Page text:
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Five years down the line we'll be talking about Windows 12... probably. None of my laptops or my desktop are Windows 11 compatible as it stands (processor & TPM criteria) but perform more than adequately for what I need them for. I'll skip W11 until either I need something new and shiny OR my main software cease to support W10. I'm still tempted to try Linux (probably Mint) on my oldest laptop to squeeze some more performance out of it without the Windows bloat.
 

cruelsister

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I use Zorin on a travel laptop and have become very fond of it

And I am wondering how much pleading was done by Intel to MSFT for the latter to ditch older CPU's. I suppose Intel did need something to buttress lagging profits in order to make up for their inability to perfect anything other than the antiquated 12nm process (and the Win11 AMD CPU "bug" seems increasingly suspicious).
 

RoboMan

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There's no much to it. You gotta make hardware obsolete. That's how it works in capitalism, nothing should work forever.
 

RoboMan

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Otherwise Microsoft may find home users walking away from them and turning to Linux, Chrome OS or Mac OS.
Not gonna happen. Most likely they'll keep using unsupported outdated Windows 10 rather than migrating to Linux.
 

Chuck57

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I've considered Linux several times. The problem I have is some software I need isn't available with Linux. I haven't checked out Chrome OS, but suspect I'd be lacking in the same area. I've looked at MX Linux which I did like, and Ubuntu which is okay but just doesn't appeal to me, and Slackware which I think is not really for beginners. Zorin is one I've never looked at.
 

jetman

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Not gonna happen. Most likely they'll keep using unsupported outdated Windows 10 rather than migrating to Linux.
I don't know. Things are changing.

A lot of hardware manufacturers are already moving away from the old Windows-Intel monopoly and the result is often cheaper, faster and more secure devices. I don't see the pace of this slowing down. Most home users are interested in email, browsing the Internet, looking at photos, gaming and word processing. A lot of these things don't need vast computing power while more demanding activities are becoming available online (such as streaming games or renting virtual desktops).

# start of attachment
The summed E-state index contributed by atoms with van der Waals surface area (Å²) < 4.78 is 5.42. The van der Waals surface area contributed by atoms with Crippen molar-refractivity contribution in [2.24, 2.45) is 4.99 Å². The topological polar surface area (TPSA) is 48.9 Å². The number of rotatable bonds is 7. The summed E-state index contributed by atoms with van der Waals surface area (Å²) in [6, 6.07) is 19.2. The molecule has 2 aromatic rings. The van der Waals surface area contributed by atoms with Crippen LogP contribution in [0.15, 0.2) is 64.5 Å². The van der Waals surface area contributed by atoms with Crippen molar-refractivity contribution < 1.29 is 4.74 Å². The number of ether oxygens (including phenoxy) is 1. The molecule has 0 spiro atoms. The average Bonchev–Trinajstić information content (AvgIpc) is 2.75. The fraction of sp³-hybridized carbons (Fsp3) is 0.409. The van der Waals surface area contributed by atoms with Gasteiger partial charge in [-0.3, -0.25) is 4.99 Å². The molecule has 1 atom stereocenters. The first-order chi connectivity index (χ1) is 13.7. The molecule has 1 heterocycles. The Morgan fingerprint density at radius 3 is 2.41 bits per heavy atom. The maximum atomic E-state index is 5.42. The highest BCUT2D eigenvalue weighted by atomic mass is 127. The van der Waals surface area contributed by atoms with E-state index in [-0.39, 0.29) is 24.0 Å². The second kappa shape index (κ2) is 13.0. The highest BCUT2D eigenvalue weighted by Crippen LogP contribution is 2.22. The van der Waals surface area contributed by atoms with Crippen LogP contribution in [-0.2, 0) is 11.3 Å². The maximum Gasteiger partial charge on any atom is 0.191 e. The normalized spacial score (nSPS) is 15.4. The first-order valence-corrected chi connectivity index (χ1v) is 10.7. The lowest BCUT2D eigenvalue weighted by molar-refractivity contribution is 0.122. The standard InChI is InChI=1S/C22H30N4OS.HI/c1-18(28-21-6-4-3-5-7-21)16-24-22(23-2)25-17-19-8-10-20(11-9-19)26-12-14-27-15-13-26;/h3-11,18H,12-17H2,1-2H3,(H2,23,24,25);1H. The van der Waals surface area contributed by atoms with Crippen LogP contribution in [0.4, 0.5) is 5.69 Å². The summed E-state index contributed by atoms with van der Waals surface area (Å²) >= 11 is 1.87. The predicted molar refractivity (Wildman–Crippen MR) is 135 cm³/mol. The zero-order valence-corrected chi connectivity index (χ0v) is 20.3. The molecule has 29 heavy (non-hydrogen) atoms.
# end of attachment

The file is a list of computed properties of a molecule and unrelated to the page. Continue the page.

Many business systems may depend on Windows. But does the average home user really need Windows anymore ? By forcing prople off Windows 10, Microsoft risk pushing people off their ecosystem permanently.
 

Chuck57

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I don't know. Things are changing.

A lot of hardware manufacturers are already moving away from the old Windows-Intel monopoly and the result is often cheaper, faster and more secure devices. I don't see the pace of this slowing down. Most home users are interested in email, browsing the Internet, looking at photos, gaming and word processing. A lot of these things don't need vast computing power while more demanding activities are becoming available online (such as streaming games or renting virtual desktops).

Many business systems may depend on Windows. But does the average home user really need Windows anymore ? By forcing prople off Windows 10, Microsoft risk pushing people off their ecosystem permanently.
You described me. I use the beast for internet browsing (research for novels and screenplays), word processing, and social media. Email is for shipping a script and contracts for the books, etc. I can't remember the last time I wrote an email to someone. I catch them on GAB or Farcebook. I don't need a super dooper, high powered, laptop with the latest OS, or anything more than minimal RAM. No gaming or anything else other than Youtube to kick back and listen to music.
 

JoyousBudweiser

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Microsoft will have to address the the elephant in the room in the coming years. Macbooks, Mac minis have changed a lot for good, it's faster, more efficient and effective. If I had to buy a desktop I'll surely buy a Mac mini now and will be happy with it. Microsoft will be forced to go arm-soc model if they want to be competitive in the market. The x86 days are getting numbered for atleast the home consumers.